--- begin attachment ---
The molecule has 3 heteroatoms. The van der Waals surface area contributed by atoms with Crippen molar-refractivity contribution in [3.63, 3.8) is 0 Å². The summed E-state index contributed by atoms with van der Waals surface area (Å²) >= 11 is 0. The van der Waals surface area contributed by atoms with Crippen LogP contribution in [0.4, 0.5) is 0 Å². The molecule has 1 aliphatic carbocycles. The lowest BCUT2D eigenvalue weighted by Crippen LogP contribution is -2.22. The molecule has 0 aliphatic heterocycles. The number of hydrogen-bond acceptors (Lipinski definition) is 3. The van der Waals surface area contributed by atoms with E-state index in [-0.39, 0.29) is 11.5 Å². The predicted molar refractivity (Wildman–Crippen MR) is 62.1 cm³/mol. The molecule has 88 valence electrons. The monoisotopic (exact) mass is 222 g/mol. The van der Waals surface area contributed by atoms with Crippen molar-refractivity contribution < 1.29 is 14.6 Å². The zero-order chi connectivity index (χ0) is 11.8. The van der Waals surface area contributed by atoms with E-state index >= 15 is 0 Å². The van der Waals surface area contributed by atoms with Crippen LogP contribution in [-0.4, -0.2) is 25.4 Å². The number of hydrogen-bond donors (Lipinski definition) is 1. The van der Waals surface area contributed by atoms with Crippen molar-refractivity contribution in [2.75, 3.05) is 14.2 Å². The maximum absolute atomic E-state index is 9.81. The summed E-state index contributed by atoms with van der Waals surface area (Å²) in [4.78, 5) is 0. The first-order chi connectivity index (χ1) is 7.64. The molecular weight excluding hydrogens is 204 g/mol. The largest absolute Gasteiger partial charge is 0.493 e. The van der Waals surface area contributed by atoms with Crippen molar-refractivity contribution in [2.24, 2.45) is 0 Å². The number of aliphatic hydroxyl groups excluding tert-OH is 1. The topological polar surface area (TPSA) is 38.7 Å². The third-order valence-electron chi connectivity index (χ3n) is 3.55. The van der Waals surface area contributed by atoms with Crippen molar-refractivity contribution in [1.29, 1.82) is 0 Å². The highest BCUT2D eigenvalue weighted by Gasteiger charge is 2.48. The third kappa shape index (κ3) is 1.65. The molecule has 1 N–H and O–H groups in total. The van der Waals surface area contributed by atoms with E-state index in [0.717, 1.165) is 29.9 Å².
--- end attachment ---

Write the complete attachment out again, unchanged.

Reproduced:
The molecule has 3 heteroatoms. The van der Waals surface area contributed by atoms with Crippen molar-refractivity contribution in [3.63, 3.8) is 0 Å². The summed E-state index contributed by atoms with van der Waals surface area (Å²) >= 11 is 0. The van der Waals surface area contributed by atoms with Crippen LogP contribution in [0.4, 0.5) is 0 Å². The molecule has 1 aliphatic carbocycles. The lowest BCUT2D eigenvalue weighted by Crippen LogP contribution is -2.22. The molecule has 0 aliphatic heterocycles. The number of hydrogen-bond acceptors (Lipinski definition) is 3. The van der Waals surface area contributed by atoms with E-state index in [-0.39, 0.29) is 11.5 Å². The predicted molar refractivity (Wildman–Crippen MR) is 62.1 cm³/mol. The molecule has 88 valence electrons. The monoisotopic (exact) mass is 222 g/mol. The van der Waals surface area contributed by atoms with Crippen molar-refractivity contribution < 1.29 is 14.6 Å². The zero-order chi connectivity index (χ0) is 11.8. The van der Waals surface area contributed by atoms with E-state index >= 15 is 0 Å². The van der Waals surface area contributed by atoms with Crippen LogP contribution in [-0.4, -0.2) is 25.4 Å². The number of hydrogen-bond donors (Lipinski definition) is 1. The van der Waals surface area contributed by atoms with Crippen molar-refractivity contribution in [2.75, 3.05) is 14.2 Å². The maximum absolute atomic E-state index is 9.81. The summed E-state index contributed by atoms with van der Waals surface area (Å²) in [4.78, 5) is 0. The first-order chi connectivity index (χ1) is 7.64. The molecular weight excluding hydrogens is 204 g/mol. The largest absolute Gasteiger partial charge is 0.493 e. The van der Waals surface area contributed by atoms with Crippen molar-refractivity contribution in [2.24, 2.45) is 0 Å². The number of aliphatic hydroxyl groups excluding tert-OH is 1. The topological polar surface area (TPSA) is 38.7 Å². The third-order valence-electron chi connectivity index (χ3n) is 3.55. The van der Waals surface area contributed by atoms with Crippen molar-refractivity contribution in [1.29, 1.82) is 0 Å². The highest BCUT2D eigenvalue weighted by Gasteiger charge is 2.48. The third kappa shape index (κ3) is 1.65. The molecule has 1 N–H and O–H groups in total. The van der Waals surface area contributed by atoms with E-state index in [0.717, 1.165) is 29.9 Å².